Unlocking the Inbox
Disclaimer: vast amounts of in-depth research for this post were gleaned from quickly scanning my own inbox for a few minutes. I need a moment to lie down after the visual assault of brazen text and bright images. Flipping through about fifty different messages like television commercials, only two or three induced me to linger and actually read what they had to say. Here are the notes from my investigation that will help your email stand out.
Keep It Simple…
The number-one design principle applies to every facet of life, especially your newsletter. Design your email with a specific purpose other than providing the viewer with direct access to your entire inventory or list of services. That’s what your website is for and, when well-executed, your email will likely cause viewers to click through and see what you have to offer.
Color is also an essential tool in guiding your viewer’s eye. Yes, red is a glorious, attention-grabbing color but the above email has so much going on my eyes are bouncing around. There is no hierarchy; I have no idea what they want me to read first. Sure, free shipping is engulfed in bright red, but the sale is in larger type and accompanied by an image so should I…wait there’s a red sticker at the bottom. I’m moving on and I haven’t even glanced at the top navigation.
Ah, a breath of fresh air. White space will do that for you. Simple type and understated colors allow my eyes to drift in an orderly fashion. First I see the purse. I have no immediate need for an animal-patterned bag but I stay because of the enticing layout. Next to the red button. Share to Earn…? Money for what? “Splurge-Worthy.” Oooh. Don’t mind if I do. This email also adds the allure of the hunt with tastefully selected images. These are not quite what I’m looking for, but what else do you have? *Click.*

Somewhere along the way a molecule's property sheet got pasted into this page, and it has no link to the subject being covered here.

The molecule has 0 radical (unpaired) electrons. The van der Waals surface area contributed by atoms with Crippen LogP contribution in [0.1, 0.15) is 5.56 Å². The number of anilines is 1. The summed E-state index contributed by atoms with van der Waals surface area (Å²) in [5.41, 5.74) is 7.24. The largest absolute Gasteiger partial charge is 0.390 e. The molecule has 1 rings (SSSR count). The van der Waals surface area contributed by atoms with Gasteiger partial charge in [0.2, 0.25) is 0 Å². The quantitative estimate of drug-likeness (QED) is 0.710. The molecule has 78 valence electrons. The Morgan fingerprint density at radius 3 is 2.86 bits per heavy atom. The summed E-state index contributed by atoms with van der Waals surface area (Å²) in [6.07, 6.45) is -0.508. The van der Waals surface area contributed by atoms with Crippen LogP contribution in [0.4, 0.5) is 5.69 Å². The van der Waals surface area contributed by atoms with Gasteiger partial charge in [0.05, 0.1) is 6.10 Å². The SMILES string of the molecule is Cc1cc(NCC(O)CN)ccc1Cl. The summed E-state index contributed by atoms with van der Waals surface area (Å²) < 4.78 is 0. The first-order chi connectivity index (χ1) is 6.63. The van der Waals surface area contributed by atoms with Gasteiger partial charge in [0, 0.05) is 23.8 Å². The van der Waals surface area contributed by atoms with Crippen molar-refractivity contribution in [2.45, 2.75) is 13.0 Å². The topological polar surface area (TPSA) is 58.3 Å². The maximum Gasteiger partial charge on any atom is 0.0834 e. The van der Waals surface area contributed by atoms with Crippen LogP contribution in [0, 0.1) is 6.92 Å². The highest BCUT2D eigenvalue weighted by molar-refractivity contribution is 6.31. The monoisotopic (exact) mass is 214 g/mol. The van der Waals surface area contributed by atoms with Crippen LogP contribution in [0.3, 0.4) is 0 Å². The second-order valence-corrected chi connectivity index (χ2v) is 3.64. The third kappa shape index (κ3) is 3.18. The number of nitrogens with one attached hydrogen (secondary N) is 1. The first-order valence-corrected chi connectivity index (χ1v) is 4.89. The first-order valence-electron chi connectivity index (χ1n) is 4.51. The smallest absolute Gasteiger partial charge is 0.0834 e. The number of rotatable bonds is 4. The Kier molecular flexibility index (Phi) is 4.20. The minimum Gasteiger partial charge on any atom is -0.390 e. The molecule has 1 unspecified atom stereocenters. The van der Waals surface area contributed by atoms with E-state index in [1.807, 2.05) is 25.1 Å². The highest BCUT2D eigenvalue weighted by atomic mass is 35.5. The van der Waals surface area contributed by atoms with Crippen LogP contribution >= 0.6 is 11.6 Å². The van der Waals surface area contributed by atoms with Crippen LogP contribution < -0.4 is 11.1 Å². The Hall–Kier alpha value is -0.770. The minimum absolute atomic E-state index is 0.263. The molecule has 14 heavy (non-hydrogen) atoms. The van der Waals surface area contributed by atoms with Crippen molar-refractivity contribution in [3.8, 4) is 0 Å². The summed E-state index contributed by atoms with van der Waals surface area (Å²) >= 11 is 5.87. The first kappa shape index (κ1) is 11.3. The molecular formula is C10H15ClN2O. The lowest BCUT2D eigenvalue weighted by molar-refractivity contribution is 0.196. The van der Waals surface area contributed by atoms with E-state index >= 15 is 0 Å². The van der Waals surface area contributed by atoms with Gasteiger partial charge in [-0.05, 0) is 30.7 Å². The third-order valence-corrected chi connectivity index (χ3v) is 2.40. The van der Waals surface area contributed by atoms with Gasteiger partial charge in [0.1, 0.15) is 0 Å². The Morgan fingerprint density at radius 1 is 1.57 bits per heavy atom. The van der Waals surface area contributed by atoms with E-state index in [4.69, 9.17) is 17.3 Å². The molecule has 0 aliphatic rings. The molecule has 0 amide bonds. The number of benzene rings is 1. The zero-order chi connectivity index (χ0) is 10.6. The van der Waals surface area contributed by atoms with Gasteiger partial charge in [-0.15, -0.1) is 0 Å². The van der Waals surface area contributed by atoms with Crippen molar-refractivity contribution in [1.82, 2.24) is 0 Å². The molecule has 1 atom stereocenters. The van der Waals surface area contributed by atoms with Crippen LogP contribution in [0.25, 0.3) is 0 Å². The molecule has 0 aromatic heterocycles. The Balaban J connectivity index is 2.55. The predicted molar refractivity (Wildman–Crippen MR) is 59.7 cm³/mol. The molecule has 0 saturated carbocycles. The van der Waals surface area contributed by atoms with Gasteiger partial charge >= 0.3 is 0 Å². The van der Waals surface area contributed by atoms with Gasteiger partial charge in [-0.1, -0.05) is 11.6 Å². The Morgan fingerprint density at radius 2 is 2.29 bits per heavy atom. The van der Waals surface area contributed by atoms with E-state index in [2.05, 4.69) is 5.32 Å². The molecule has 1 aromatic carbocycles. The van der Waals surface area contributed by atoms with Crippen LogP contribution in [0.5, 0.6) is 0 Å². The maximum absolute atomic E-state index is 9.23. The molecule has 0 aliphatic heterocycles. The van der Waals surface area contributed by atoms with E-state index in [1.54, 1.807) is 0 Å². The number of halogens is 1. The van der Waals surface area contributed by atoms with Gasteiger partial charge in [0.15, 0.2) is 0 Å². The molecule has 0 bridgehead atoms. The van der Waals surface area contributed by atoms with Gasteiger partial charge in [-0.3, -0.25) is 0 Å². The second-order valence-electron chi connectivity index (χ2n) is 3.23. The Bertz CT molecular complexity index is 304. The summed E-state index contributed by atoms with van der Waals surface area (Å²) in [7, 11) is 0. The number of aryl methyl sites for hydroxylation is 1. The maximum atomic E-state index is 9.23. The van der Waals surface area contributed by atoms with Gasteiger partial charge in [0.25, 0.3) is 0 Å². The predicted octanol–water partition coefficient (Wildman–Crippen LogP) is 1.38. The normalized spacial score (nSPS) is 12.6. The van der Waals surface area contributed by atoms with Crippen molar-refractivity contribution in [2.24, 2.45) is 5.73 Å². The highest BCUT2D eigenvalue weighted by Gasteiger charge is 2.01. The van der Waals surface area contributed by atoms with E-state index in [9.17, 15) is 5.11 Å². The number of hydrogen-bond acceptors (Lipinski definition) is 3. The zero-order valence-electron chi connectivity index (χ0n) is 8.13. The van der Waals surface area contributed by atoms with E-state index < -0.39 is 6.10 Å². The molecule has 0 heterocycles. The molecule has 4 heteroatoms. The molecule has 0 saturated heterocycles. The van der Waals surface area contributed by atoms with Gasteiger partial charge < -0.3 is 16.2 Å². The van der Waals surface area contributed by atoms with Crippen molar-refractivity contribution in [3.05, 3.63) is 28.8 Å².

CTA, Loud and Clear
Another aspect in which the Dockers-sale-shipping-kitchen sink email falls short is the lack of a clear call to action (CTA). After reeling your reader in with an attractive layout, you need to gently guide them where to go. Splurge-worthy leaves you three options from the initial screen: share, shop, or scroll to continue perusing the merchandise. Another excellent example is this succinct announcement:
Plain and simple. Tasteful colors add interest to a single sentence letting you know why you should pay attention. Only two options are provided: check out this offering and try it on for size. Don’t know much about Chrome or Spotify? Click the handy dandy button to learn more. Note how the buttons are clearly secondary from the initial image. How does your brain know that? First, the darker, solid color is not the center of attention in direct contrast to the bright hue bubbles. Secondly, the type is a smaller version from the header. If they had chosen a different typeface, especially a serif, the overall look might look sloppy and confusing.
Have a little more information to convey than a headline? When you’re utilizing email to keep everyone up to date or to share an article or an intriguing interview, the same principles apply to larger chunks of copy. Keep it simple. If it’s an article, include a few paragraphs and use a button to direct the reader to your website. A single-column format tends to look best on all email platforms, especially mobile. Using an image to introduce your content is often ideal, but images interspersed throughout can be distracting.
Before you hit send, check your work. What’s the main thing you want the receiver to do when they see your email? Can you tell what the main call to action is after only a quick glance? These are the kinds of emails that will produce results.
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